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Although it deals with serious Themes and death, the book is cheerful and comical. The mischievous Weasley twins, bumbling Hagrid, annoying Peeves, and child-at-heart Dumbledore all provide comic relief. Both Ron’s feeling that he’s overshadowed by his brothers and Harry’s missing his parents are depressing, but both are eventually resolved. The book ends on an optimistic note: the evil Voldemort has been defeated and Harry has new friends he can keep in touch with over summer. Sorcerer’s Stone is the most light-hearted book of the series (of the four published thus far). Rowling says she has no intention of "toning down" the coming books in response to criticism of the darkening tone for younger readers. "I have to write the story I want to write. I never wrote them with a focus group of 8-year-olds in mind. Overall, Sorcerer’s Stone is a fast-paced book filled with victories and jokes.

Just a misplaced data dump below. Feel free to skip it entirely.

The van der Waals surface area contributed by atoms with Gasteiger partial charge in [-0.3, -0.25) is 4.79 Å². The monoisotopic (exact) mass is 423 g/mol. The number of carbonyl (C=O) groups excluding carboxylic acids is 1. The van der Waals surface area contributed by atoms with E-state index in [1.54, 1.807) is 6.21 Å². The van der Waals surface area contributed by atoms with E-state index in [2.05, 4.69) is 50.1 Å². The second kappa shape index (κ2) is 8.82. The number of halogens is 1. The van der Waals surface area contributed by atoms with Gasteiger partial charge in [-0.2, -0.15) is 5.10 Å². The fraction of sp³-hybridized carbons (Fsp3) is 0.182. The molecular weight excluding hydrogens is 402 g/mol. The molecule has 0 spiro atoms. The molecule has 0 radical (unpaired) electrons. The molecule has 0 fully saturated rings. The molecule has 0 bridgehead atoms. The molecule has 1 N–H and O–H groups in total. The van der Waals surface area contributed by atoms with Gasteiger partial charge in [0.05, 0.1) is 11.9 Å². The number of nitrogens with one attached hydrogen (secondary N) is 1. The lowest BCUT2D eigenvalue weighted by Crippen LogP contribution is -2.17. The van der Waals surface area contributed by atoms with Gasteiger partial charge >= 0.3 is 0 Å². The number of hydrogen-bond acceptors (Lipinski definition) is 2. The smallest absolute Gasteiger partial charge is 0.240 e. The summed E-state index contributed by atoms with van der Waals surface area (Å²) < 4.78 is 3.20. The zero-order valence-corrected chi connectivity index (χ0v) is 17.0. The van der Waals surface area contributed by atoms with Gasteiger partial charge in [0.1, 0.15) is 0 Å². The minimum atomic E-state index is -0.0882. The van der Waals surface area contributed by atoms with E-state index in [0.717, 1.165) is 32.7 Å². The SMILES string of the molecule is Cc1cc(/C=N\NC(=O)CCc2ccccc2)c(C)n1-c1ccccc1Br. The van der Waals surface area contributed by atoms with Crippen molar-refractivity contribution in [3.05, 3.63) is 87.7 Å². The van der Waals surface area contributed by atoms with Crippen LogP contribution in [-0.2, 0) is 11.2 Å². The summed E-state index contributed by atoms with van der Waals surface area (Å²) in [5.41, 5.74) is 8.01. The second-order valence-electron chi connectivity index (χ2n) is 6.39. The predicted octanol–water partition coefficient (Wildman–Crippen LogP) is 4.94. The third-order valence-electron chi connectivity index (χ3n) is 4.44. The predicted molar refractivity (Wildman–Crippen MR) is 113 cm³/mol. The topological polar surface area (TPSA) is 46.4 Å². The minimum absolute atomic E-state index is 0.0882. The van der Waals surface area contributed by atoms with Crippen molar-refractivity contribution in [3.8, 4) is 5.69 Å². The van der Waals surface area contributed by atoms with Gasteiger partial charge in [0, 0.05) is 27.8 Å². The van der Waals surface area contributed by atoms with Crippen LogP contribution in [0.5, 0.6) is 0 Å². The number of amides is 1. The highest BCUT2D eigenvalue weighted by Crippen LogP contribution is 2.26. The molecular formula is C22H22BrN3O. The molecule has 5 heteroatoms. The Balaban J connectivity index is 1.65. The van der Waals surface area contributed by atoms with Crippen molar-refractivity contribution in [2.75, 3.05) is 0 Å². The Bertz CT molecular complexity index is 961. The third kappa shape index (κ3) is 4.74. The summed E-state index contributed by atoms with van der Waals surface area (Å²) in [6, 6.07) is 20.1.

The books starts out on an up note because although the first chapter sees the death of Harry’s parents, it also sees the defeat of Voldemort and the optimism and hope that comes from the wizarding world’s liberation from Voldemort.
The second and third chapters are dominated by the amazing, unexplainable magic of Harry’s freeing the snake and Harry’s receiving mysterious letters. These comically curious events drown out the Dursleys’ sour mood just as the letters and the magic in Harry’s blood overwhelm the Dursleys’ efforts to stamp out the wizard in Harry.
Chapters ten, eleven, and twelve are the most somber parts of the book. Hermione is nearly killed by the troll, Harry is nearly killed by his possessed broom, and then, in the most serious moment in the book, Harry sees his parents in the Mirror of Erised.
Chapter thirteen is dominated by Harry’s success on the Quidditch field and in researching Flamel’s connection with the Stone. Chapter fourteen revolves around comical scenes with Hagrid and the “harmless” baby dragon.
Chapter fifteen builds up feelings of suspense and danger when Harry is nearly killed in the Forbidden Forest. Chapters sixteen and seventeen are full of mini-triumphs at the end of each obstacle followed by the grand triumph over evil at the end. The book ends on an optimistic note, looking towards a better future. Voldemort has not been utterly destroyed, but he has been defeated for a time.